Metropolitan King County Council Vice Chair Reagan Dunn charted a new path forward for the residents of Drainage District #5 following the King County Council’s unanimous approval of Mark Van Wieringen, David Ballestrasse, and Alan Predmore as new commissioners.
Today, Metropolitan King County Council Vice Chair Reagan Dunn charted a new path forward for the residents of Drainage District #5 following the King County Council’s unanimous approval of Mark Van Wieringen, David Ballestrasse, and Alan Predmore as new commissioners.
The commissioners must now sort through issues raised by separate investigations by the Enumclaw Police Department and State Auditor that found $413,323 had been misappropriated between May 2012 and December 2017. The state audit tallied another $66,035 in what was described as questionable transactions.
“These recent events exposed not only a few bad actors, but a greater weakness in state law regarding special purpose districts,” said Dunn. “That’s why I’ve introduced legislation here in King County to add a new layer of accountability for certain special purpose districts. The public needs to be able to trust beyond a doubt that their local governments, however small, are legitimate and transparent.”
Dunn’s legislation, co-sponsored with Councilmember Pete von Reichbauer, requested that the King County Executive report to the Council on all special purpose districts within King County that do not hold regular general elections under state law. The Executive’s Office will undertake comprehensive elections and financial compliance reviews of these special purpose districts.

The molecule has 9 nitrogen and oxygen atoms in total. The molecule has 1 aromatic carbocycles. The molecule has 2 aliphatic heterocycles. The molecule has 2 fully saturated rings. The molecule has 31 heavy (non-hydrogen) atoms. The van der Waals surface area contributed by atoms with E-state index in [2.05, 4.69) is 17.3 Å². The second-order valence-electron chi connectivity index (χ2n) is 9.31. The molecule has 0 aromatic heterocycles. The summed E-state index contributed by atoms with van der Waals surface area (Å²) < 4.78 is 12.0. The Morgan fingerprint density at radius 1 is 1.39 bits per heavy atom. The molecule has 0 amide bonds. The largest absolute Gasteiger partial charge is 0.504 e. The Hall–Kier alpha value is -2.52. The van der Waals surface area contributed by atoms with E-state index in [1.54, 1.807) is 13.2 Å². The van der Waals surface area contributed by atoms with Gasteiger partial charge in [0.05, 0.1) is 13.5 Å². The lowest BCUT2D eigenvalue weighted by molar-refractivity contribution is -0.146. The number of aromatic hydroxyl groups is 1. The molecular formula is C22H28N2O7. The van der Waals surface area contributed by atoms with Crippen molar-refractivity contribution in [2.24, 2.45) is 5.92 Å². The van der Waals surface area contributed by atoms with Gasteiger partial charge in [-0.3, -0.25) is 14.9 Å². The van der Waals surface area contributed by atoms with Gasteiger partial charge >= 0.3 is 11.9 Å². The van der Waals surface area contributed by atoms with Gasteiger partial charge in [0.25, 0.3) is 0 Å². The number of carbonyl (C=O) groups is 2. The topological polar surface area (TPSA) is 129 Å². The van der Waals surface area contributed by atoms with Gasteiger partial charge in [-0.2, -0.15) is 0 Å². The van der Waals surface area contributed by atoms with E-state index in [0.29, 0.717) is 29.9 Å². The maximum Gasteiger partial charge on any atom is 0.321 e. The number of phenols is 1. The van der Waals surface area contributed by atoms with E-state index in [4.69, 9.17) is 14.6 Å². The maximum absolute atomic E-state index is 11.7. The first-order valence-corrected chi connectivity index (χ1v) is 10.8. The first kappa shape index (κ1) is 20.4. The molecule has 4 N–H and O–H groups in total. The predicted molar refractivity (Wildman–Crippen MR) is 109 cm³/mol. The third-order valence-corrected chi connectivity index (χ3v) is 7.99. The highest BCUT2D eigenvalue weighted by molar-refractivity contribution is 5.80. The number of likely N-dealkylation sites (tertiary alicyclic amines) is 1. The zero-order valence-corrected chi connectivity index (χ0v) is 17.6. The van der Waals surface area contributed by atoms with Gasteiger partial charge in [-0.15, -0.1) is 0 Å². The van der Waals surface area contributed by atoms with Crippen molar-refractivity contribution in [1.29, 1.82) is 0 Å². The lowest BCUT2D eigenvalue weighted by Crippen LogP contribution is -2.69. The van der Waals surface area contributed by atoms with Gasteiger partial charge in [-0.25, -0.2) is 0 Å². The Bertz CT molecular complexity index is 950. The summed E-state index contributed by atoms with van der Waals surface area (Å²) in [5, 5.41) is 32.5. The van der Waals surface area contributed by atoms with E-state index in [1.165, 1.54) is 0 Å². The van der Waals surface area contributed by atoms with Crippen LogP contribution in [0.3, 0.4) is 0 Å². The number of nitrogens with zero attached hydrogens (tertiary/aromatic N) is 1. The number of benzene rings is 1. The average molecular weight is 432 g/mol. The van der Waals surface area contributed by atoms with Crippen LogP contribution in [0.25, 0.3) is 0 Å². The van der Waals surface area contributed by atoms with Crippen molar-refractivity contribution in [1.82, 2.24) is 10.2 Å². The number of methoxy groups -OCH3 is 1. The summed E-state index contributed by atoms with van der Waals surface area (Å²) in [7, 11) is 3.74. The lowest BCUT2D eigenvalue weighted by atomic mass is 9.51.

Special purpose districts generally serve a single function and operate separately from a city, town, or county government. They provide an array of services and facilities including electricity, fire protection, flood control, health, housing, irrigation, parks and recreation, library, water-sewer service and more recently, stadiums, convention centers, and entertainment facilities that are not otherwise available from city or county governments.
Each special district is governed by a 3 member body. Their terms are six years and they serve until their successor is elected and qualified. One member of the governing body is elected at the time of special district general elections in even-numbered years.
The three newly appointed commissioners will stand for election in February 2020.